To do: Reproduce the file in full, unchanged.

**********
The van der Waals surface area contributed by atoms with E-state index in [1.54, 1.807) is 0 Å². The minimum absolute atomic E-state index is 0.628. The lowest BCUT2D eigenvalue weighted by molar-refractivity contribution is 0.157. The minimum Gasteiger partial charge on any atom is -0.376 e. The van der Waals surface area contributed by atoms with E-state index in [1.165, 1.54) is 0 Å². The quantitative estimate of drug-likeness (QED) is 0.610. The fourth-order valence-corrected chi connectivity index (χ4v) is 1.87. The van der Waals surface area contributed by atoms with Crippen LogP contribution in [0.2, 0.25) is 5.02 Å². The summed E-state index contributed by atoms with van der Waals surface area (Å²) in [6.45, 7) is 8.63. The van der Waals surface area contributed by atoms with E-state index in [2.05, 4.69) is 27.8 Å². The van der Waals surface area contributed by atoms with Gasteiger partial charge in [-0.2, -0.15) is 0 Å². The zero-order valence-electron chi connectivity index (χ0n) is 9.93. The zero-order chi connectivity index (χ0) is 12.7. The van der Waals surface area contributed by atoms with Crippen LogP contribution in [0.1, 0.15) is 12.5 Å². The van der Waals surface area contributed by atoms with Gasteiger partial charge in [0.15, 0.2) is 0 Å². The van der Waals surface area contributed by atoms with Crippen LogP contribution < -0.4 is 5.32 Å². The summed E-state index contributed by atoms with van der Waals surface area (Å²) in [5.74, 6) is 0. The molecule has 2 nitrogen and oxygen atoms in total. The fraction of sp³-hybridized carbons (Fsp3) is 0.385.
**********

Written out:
The van der Waals surface area contributed by atoms with E-state index in [1.54, 1.807) is 0 Å². The minimum absolute atomic E-state index is 0.628. The lowest BCUT2D eigenvalue weighted by molar-refractivity contribution is 0.157. The minimum Gasteiger partial charge on any atom is -0.376 e. The van der Waals surface area contributed by atoms with E-state index in [1.165, 1.54) is 0 Å². The quantitative estimate of drug-likeness (QED) is 0.610. The fourth-order valence-corrected chi connectivity index (χ4v) is 1.87. The van der Waals surface area contributed by atoms with Crippen LogP contribution in [0.2, 0.25) is 5.02 Å². The summed E-state index contributed by atoms with van der Waals surface area (Å²) in [6.45, 7) is 8.63. The van der Waals surface area contributed by atoms with E-state index in [2.05, 4.69) is 27.8 Å². The van der Waals surface area contributed by atoms with Gasteiger partial charge in [-0.2, -0.15) is 0 Å². The zero-order valence-electron chi connectivity index (χ0n) is 9.93. The zero-order chi connectivity index (χ0) is 12.7. The van der Waals surface area contributed by atoms with Crippen LogP contribution in [0.1, 0.15) is 12.5 Å². The van der Waals surface area contributed by atoms with Gasteiger partial charge in [0.15, 0.2) is 0 Å². The van der Waals surface area contributed by atoms with Crippen LogP contribution < -0.4 is 5.32 Å². The summed E-state index contributed by atoms with van der Waals surface area (Å²) in [5.74, 6) is 0. The molecule has 2 nitrogen and oxygen atoms in total. The fraction of sp³-hybridized carbons (Fsp3) is 0.385.